Starting this fall, Dakota County Technical College (DCTC) and Inver Hills Community College (IHCC) will commemorate 50 years of providing higher education in Minnesota. As we reflect on our history, I am reminded of the special role that community and technical colleges play in higher education.
I participate in many community conversations, and increasingly I hear leaders express the need to create more equitable and inclusive organizations and communities. We will never be less diverse than we are today, and that is why these conversations, and this work, are so important. At Dakota County Technical College and Inver Hills Community College, we have been working on equity and inclusion for several years, but we too recognize the need to intensify our efforts.
A new year often inspires us to set goals for personal improvement — in my case, to spend more time outdoors and less time in front of a computer. For others, the goal is more ambitious — to improve their job prospects or transition to a new career. At Dakota County Technical College and Inver Hills Community College, we support many adults who have returned to school for a fresh start. Coming back to school can be intimidating, but it can also change the direction of your life.
We all know that the holidays can be stressful. Winter travel, family responsibilities, holiday preparations, short days and long nights can leave us feeling a bit overwhelmed. College students, including students at Dakota County Technical College and Inver Hills Community College, have the additional stress of completing their courses and getting ready for next term. This time of year hits some of our learners especially hard because they are already dealing with insecurities in food, housing, clothing, child care and transportation.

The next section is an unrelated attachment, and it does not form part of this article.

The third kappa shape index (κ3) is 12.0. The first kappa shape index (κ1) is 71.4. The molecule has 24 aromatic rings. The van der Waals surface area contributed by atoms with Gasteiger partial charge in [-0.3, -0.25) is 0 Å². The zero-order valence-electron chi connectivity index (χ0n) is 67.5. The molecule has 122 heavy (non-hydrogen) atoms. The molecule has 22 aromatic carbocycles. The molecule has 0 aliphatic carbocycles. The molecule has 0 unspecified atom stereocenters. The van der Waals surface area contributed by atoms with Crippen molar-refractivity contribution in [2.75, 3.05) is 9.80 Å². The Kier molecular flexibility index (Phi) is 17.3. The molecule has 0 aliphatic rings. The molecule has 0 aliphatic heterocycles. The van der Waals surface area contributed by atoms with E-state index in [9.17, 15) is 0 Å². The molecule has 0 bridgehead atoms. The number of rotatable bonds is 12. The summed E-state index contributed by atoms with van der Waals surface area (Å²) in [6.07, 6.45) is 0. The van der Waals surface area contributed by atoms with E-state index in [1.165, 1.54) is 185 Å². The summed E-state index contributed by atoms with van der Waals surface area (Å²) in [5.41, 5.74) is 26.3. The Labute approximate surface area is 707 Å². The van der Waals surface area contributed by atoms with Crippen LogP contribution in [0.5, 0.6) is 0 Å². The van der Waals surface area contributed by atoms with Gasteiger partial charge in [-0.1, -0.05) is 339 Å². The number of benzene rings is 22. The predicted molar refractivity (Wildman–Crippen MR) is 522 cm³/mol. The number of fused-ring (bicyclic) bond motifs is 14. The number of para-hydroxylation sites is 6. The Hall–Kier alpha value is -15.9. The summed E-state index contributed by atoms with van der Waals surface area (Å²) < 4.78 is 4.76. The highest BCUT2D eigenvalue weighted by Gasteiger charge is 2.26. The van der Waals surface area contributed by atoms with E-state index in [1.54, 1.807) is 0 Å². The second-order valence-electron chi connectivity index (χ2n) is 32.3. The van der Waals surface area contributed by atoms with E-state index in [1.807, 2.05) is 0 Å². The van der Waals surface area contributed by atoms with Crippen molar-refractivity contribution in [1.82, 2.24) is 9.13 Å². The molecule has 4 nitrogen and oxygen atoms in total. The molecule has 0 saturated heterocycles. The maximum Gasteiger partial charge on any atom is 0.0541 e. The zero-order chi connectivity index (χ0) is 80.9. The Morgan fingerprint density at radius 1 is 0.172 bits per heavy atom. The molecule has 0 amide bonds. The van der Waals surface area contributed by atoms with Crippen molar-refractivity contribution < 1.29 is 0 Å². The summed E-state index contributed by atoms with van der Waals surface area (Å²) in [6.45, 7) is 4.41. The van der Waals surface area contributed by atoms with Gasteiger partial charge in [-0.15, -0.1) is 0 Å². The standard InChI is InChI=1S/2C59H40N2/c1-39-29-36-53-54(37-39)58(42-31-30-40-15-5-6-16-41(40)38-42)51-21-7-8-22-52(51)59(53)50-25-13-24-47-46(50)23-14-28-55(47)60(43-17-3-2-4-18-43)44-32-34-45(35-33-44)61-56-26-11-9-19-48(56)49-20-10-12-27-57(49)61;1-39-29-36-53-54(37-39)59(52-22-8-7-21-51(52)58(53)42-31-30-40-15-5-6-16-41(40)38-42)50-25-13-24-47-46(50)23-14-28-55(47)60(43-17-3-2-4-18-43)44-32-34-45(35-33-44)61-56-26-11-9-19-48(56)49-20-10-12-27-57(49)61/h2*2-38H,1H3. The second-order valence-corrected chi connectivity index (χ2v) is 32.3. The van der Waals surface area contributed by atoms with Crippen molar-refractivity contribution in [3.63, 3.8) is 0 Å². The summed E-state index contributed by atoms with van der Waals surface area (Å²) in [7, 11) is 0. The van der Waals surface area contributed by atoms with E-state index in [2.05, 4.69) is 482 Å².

Workforce development is a critical issue in Minnesota and in our region. According to the Minnesota Department of Employment and Economic Development, Minnesota had over 82,000 job vacancies in the second quarter of 2018; that is 8,200 more than reported this time last year. At Inver Hills Community College and Dakota County Technical College, I see the critical role of two-year colleges in promoting economic development through close partnerships with employers and other community agencies.
Civic engagement is an essential part of the college experience. As interim president, I am proud of the engagement students at Dakota County Technical College and Inver Hills Community College have shown. As Election Day approaches, our student senates are leading Get Out the Vote efforts to encourage students to vote Nov. 6.
At Dakota County Technical College and Inver Hills Community College, the new school year has begun. As interim president, I am excited to see the many transformations that will happen for students throughout the academic year. At DCTC and Inver Hills, we are committed to helping students realize the most from their education. Alumni Matthew Repke represents the manifestation of that mission well. Matthew, an Apple Valley resident, sought a college education at Inver Hills after working for 10 years post high school. He chose to study biology.